Vedder Thinking | News Sam Tyfield Discusses Mifid II’s Systematic Internaliser Loophole in Financial Times Article
Sam Tyfield, a Partner in Vedder Price’s London office and member of the firm’s Finance & Transactions and Investment Services groups, spoke to Financial Times about the possible Mifid II loophole pertaining to share-trading rules. According to Mifid II regulations, investment firms, banks and high-frequency traders (HFT) can be recognized as “systematic internalisers,” which are firms that can match “buy” and “sell” orders from clients in-house, provided that they conform to certain criteria. Therefore, instead of sending orders to a central public exchange, banks can handle transactions in private, to selected clients, on their own books. Regulators fear this loophole in the Mifid II legislation will create lightly regulated private networks and increase the number of dark-pool transactions instead of promoting public exchange trading transparency.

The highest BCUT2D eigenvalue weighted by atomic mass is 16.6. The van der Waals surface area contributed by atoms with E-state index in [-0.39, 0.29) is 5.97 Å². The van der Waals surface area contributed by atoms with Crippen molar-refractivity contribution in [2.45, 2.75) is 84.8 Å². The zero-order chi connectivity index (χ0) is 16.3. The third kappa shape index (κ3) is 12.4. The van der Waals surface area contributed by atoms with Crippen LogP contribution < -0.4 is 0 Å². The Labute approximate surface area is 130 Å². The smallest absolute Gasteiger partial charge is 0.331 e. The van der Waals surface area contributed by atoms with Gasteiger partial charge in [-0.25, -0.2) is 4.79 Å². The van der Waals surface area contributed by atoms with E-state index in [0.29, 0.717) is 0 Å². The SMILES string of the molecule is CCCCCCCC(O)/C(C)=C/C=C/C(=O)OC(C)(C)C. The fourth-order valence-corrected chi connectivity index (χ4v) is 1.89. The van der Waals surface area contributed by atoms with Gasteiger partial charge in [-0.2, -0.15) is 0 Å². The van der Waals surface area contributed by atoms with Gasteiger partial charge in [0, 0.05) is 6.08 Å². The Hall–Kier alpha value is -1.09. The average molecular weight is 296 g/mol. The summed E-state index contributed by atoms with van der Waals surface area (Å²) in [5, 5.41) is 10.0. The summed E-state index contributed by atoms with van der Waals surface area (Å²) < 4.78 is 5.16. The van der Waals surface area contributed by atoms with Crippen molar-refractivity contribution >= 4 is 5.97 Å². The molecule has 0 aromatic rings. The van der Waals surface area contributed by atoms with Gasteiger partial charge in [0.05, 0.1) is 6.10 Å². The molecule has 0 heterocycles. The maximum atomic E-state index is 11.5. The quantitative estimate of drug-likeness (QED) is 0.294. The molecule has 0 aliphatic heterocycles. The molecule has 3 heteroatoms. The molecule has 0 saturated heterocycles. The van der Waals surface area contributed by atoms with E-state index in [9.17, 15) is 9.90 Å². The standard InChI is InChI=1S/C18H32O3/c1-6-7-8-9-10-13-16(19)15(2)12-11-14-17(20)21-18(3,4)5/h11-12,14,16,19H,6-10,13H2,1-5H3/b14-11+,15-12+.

While many have mixed feelings towards the potential loophole, there does appear to be an overall general desire for clarification on the rule. Mr. Tyfield weighs in on this point, stating “Clarity this way…would be welcomed not only to avoid uncertainty this close to the Mifid II go-live date but also any unintended consequences if there was a political compromise to the main Mifid text.”
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